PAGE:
• Place the root ball in the hole. Leave the top of the root ball (where the roots end and the trunk begins) 1/2 to 1 inch above the surrounding soil, making sure not to cover it unless roots are exposed. For bare root plants, make a mound of soil in the middle of the hole and spread plant roots out evenly over mound. Do not set shrubs too deep. As you add soil to fill in around the shrub, lightly tamp the soil to collapse air pockets, or add water to help settle the soil. Form a temporary water basin around the base of the shrub to encourage water penetration, and water thoroughly after planting. A shrub with a dry root ball cannot absorb water; if the root ball is extremely dry, allow water to trickle into the soil by placing the hose at the base of the shrub.

  • Mulch around the shrub. A 3-foot diameter circle of mulch is common.


  • Shrub Maintenance

          For the first year or two, especially after a week or so of especially hot or dry weather, watch your shrubs closely for signs of moisture stress. If you see leaf wilting or hard, caked soil, water the shrubs well and slowly enough to allow the water to soak in. This will encourage deep root growth. Keep the area under the shrubs mulched.

          Some species of evergreen shrubs may need protection against winter sun and wind. A thorough watering in the fall before the ground freezes is recommended. Spray solutions are available to help prevent drying of foliage during the winter.

          Fertilization is usually not needed for newly planted shrubs. Depending on soil and growing conditions, fertilizer may be beneficial at a later time.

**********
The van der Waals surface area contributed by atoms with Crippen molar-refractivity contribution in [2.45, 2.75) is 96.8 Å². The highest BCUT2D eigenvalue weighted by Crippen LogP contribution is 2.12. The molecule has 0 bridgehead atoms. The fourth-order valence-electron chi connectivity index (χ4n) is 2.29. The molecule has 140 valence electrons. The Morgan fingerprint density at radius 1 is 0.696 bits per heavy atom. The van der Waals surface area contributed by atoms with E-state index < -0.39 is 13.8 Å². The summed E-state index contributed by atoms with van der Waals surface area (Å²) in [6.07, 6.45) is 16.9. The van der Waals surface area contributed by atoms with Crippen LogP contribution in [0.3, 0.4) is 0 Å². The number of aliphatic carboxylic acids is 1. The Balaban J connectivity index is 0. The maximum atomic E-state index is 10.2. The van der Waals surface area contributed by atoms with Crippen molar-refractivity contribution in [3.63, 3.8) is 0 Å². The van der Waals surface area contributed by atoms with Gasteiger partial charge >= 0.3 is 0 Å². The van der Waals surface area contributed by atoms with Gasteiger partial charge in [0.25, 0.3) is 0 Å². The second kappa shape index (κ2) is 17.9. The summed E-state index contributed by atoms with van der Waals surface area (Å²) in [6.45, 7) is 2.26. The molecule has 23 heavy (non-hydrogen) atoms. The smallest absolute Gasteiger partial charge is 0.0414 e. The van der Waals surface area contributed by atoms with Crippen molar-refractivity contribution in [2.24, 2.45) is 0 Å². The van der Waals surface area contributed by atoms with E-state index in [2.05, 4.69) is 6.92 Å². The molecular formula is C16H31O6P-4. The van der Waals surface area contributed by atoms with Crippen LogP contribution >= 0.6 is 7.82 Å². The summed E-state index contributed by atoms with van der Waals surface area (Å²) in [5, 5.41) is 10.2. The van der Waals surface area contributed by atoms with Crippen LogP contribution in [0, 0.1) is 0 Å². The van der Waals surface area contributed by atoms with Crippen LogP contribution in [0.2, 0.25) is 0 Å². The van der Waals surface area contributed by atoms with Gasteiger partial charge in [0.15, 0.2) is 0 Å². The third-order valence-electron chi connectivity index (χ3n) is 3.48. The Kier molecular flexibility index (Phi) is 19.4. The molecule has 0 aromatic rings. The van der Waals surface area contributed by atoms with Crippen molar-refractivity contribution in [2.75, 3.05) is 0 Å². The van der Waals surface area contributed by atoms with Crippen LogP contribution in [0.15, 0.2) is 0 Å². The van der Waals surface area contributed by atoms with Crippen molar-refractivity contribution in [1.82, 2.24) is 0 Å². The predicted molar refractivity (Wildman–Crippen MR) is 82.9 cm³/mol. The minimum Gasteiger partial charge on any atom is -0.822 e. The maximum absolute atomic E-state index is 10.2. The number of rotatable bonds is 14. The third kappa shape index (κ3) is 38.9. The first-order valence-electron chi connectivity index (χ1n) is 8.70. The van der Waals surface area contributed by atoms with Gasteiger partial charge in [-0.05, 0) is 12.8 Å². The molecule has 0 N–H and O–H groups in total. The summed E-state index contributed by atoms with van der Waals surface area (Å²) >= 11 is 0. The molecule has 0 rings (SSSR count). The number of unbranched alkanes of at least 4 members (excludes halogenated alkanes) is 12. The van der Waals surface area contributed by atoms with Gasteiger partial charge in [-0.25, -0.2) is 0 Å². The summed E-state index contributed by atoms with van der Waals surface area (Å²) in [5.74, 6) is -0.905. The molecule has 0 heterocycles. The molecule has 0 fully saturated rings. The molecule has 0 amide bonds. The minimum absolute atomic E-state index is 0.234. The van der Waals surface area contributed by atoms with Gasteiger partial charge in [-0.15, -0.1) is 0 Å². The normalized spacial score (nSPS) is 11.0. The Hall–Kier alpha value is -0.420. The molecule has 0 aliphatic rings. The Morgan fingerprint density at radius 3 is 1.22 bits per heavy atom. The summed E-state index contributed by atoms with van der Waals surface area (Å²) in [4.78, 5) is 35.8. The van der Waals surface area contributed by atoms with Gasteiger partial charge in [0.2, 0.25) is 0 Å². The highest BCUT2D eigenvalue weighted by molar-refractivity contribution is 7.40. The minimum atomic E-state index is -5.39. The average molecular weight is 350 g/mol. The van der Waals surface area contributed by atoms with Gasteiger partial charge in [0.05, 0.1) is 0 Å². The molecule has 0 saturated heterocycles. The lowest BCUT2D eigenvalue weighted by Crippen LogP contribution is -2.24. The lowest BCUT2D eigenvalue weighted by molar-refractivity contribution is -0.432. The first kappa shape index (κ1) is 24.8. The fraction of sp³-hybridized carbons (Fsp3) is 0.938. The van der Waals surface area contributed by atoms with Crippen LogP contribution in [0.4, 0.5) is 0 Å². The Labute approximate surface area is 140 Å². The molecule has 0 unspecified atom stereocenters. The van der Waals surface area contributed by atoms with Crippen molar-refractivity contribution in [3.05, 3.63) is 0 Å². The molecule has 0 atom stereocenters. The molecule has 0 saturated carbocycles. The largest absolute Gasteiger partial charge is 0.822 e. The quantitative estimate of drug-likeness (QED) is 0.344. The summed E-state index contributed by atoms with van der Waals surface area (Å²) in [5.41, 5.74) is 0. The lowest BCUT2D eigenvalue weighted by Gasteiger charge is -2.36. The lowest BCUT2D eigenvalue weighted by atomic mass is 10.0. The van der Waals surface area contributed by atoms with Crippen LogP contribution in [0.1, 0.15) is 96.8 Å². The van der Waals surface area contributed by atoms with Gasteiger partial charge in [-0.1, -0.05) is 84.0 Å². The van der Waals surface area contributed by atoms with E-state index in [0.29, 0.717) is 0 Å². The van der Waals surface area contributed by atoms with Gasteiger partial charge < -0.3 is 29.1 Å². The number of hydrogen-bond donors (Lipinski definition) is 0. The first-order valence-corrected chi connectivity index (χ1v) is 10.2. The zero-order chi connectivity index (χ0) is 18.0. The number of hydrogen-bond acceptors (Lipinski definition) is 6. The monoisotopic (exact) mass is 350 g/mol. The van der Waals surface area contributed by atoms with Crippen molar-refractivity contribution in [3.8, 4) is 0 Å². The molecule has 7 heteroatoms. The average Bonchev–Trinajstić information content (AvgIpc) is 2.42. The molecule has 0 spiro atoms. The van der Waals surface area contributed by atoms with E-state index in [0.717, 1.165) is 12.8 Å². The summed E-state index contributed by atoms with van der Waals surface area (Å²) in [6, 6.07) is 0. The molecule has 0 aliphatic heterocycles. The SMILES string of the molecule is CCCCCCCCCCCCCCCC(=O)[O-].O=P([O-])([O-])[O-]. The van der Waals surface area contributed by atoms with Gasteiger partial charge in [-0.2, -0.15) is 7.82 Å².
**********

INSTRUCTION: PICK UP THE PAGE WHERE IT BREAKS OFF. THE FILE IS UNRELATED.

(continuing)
• Pruning Shrubs

          Usually, pruning is not needed on newly planted shrubs. As the shrub grows, lower branches may be pruned to provide clearance above the ground, or to remove dead or damaged limbs or suckers that sprout from the trunk. Sometimes larger shrubs need pruning to allow more light to enter the canopy. Small branches can be removed easily with pruners. Large branches should be removed with a pruning saw. All cuts should be vertical. This will allow the shrub to heal quickly without the use of sealants. Major pruning should be done in late winter or early spring. At this time the shrub is more likely to "bleed" as sap is rising through the plant. This is actually healthy and will help prevent invasion by many disease organisms. Heavy pruning in the late summer or fall may reduce the shrub's winter hardiness. Removal of large branches can be hazardous. If in doubt about your ability to prune properly, contact a professional with the proper equipment.

          Under no circumstance should shrubs be topped. Not only does this practice ruin the natural shape of the shrub, but it increases susceptibility to diseases and results in very narrow crotch angles, the angle between the trunk and the side branch. Narrow crotch angles are weaker than wide ones and more susceptible to damage from wind and ice. If a large shrub requires major reduction in height or size, contact a professionally trained arborist. There are other methods to selectively remove large branches without sacrificing the health or beauty of the shrub.



    Resources: Flowering Shrubs